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The drive for sustainability—making sure the planet is livable for future generations—will revolutionize much of what we do and how we do it today, including how we get around, what we buy, what we eat, how things are made, how we heat our homes ...
Forbes magazine calls the transition to sustainable energy “The $100 Trillion Investment Opportunity.”1
- 10 million EVs were bought in 2022 versus 1 million in 2017 and 120,000 in 2012.2
- Investments in the new grid are projected to top US $15 trillion in this decade
- The global smart building market is projected to grow 22% per year between 2022 to 2029 from $80.62 billion in 2022 to $328.62 billion3
- Plant-based protein is expected to grow 5 times this decade replacing meat with products that are 80-99% less greenhouse gas intensive4
Progress is being made, but the path to net zero remains challenging. Containing global warming to within 1.5° to 2°C requires aggressive cuts to global greenhouse gas (GHG) emissions combined with carbon offsets to reach net zero by 2050. (At net zero emissions, the global temperature will stop rising.)
By some estimates, current carbon reduction commitments will only reduce emissions by about 10% in 2030 relative to 2019 levels, well below what is needed to achieve Paris Agreement goals. We can still accelerate progress in this decade with greater emission reductions by high-income countries and increased climate finance, but further delays in climate action would put 1.5°C beyond reach.
Source: Mackenzie 2023 Green Book
Is solar power the way of the future?
We believe the future looks bright for solar energy. In less than a decade, the cost of large-scale solar power has fallen by more than 85%5 making solar and wind the cheapest forms of energy for new builds—costing less than natural gas, geothermal, coal, or nuclear. Compared to wind power, solar is less expensive, more predictable, and easier and quicker to install—it can take up to 10 years to plan and develop a wind farm versus two years or less for solar. The US$200 billion solar power market is expected to grow at a CAGR of 7.2% to US$368.63 billion by 2030.6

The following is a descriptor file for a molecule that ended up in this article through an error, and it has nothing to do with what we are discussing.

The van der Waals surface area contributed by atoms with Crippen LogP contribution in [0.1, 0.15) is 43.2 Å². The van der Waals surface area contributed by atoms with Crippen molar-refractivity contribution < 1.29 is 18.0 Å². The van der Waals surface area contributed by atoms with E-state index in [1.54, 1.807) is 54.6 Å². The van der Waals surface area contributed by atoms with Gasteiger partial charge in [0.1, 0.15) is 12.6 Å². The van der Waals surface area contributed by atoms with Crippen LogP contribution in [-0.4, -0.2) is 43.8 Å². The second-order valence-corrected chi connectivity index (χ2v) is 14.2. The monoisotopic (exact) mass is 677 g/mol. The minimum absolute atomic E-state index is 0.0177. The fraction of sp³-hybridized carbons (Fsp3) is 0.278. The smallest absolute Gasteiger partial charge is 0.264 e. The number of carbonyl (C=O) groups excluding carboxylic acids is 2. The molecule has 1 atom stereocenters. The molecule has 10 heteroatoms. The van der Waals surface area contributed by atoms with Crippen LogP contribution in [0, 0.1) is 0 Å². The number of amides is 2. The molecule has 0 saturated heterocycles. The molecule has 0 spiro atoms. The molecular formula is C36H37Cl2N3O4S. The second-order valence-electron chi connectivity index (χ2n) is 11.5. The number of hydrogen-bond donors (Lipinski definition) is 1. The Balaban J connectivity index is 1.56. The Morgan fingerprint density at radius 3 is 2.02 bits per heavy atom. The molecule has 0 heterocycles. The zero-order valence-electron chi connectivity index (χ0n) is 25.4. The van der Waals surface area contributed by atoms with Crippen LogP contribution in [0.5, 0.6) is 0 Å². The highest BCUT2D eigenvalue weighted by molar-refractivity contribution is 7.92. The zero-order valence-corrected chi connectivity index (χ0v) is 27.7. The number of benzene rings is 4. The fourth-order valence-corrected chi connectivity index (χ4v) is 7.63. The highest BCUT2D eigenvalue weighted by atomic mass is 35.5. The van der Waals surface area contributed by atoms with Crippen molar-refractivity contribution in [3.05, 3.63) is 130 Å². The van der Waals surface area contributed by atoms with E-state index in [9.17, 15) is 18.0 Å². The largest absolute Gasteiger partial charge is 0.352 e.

With renewables in total generating just 11% of global energy, it is too early to call any one winner. We believe investors are wise to diversify among various types of renewables (from offshore wind to sugar cane ethanol), and tap into various points of the manufacturing, power generation, storage and distribution chain.
Sustainable, responsible or ESG? What’s the difference?
Sustainable, responsible and ESG investing all refer to the same thing—an investing process that combines traditional financial analysis with environmental, social, and governance-related (ESG) insights to improve long-term outcomes for investors’ portfolios and the world we live in.
Do investors really care about sustainable investments?
Absolutely. The latest RIA Investor Opinion Survey shows that the vast majority of Canadian investors are interested in responsible investments. The report found that:
- 77% of investors are somewhat to very interested in RI.
- 82% of investors would like to dedicate a portion of their portfolio to RI.
- 77% agree that companies with good ESG practices are better long-term investments.
What’s so green about green bonds?
When you invest in a bond, you’re lending money, but what will it be used for? With a traditional bond, the investor may not know. Green bonds, on the other hand, require the borrower to use the money for a specific purpose, which is clearly stated. The green bond “label” gives investors the assurance that their investments will be used to help capitalize new or existing green or environmental projects, such as transitioning the company’s operations to run off renewable energy, refurbishing its buildings to be carbon neutral, or developing recycling infrastructure for its products.
Green bonds are one type of “sustainability bond,” a term that also includes social bonds, which operate in a similar manner, except the projects benefit society in areas such as healthcare, education, affordable housing, and food security.
The amount of sustainable debt issued globally has quadrupled since 2018 to $1.4 trillion in 2022 and is expected to continue rising. A report by McKinsey estimates that $3.5 trillion of spending beyond current levels on low-emission physical assets is needed annually for the world to reach net zero targets.7
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